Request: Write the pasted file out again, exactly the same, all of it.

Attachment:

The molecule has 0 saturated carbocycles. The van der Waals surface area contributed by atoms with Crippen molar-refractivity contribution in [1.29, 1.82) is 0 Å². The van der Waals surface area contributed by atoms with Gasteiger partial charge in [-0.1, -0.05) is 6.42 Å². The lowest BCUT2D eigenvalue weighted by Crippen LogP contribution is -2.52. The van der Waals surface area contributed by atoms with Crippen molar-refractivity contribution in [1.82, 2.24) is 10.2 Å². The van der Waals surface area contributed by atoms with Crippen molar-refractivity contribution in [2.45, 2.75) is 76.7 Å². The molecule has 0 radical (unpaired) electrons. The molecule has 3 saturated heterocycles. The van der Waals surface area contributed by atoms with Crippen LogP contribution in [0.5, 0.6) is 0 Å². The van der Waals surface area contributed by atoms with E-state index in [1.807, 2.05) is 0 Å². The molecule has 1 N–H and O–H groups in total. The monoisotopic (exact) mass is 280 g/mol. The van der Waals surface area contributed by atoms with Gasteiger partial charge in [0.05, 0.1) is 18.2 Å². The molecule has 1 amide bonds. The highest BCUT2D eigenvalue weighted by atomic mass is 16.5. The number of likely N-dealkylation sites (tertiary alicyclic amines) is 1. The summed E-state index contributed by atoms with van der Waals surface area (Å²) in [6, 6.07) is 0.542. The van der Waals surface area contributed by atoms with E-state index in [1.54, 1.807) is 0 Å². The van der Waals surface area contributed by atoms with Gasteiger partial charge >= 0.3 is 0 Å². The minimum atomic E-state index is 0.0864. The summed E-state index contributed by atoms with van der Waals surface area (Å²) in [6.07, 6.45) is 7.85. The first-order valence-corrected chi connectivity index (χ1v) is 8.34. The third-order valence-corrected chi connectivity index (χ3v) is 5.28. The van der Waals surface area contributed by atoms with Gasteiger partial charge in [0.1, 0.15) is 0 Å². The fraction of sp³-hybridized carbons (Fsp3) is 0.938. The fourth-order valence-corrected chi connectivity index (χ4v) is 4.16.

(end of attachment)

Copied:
The molecule has 0 saturated carbocycles. The van der Waals surface area contributed by atoms with Crippen molar-refractivity contribution in [1.29, 1.82) is 0 Å². The van der Waals surface area contributed by atoms with Gasteiger partial charge in [-0.1, -0.05) is 6.42 Å². The lowest BCUT2D eigenvalue weighted by Crippen LogP contribution is -2.52. The van der Waals surface area contributed by atoms with Crippen molar-refractivity contribution in [1.82, 2.24) is 10.2 Å². The van der Waals surface area contributed by atoms with Crippen molar-refractivity contribution in [2.45, 2.75) is 76.7 Å². The molecule has 0 radical (unpaired) electrons. The molecule has 3 saturated heterocycles. The van der Waals surface area contributed by atoms with Crippen LogP contribution in [0.5, 0.6) is 0 Å². The van der Waals surface area contributed by atoms with E-state index in [1.807, 2.05) is 0 Å². The molecule has 1 N–H and O–H groups in total. The monoisotopic (exact) mass is 280 g/mol. The van der Waals surface area contributed by atoms with Gasteiger partial charge in [0.05, 0.1) is 18.2 Å². The molecule has 1 amide bonds. The highest BCUT2D eigenvalue weighted by atomic mass is 16.5. The number of likely N-dealkylation sites (tertiary alicyclic amines) is 1. The summed E-state index contributed by atoms with van der Waals surface area (Å²) in [6, 6.07) is 0.542. The van der Waals surface area contributed by atoms with E-state index in [1.54, 1.807) is 0 Å². The van der Waals surface area contributed by atoms with Gasteiger partial charge >= 0.3 is 0 Å². The minimum atomic E-state index is 0.0864. The summed E-state index contributed by atoms with van der Waals surface area (Å²) in [6.07, 6.45) is 7.85. The first-order valence-corrected chi connectivity index (χ1v) is 8.34. The third-order valence-corrected chi connectivity index (χ3v) is 5.28. The van der Waals surface area contributed by atoms with Gasteiger partial charge in [0.1, 0.15) is 0 Å². The fraction of sp³-hybridized carbons (Fsp3) is 0.938. The fourth-order valence-corrected chi connectivity index (χ4v) is 4.16.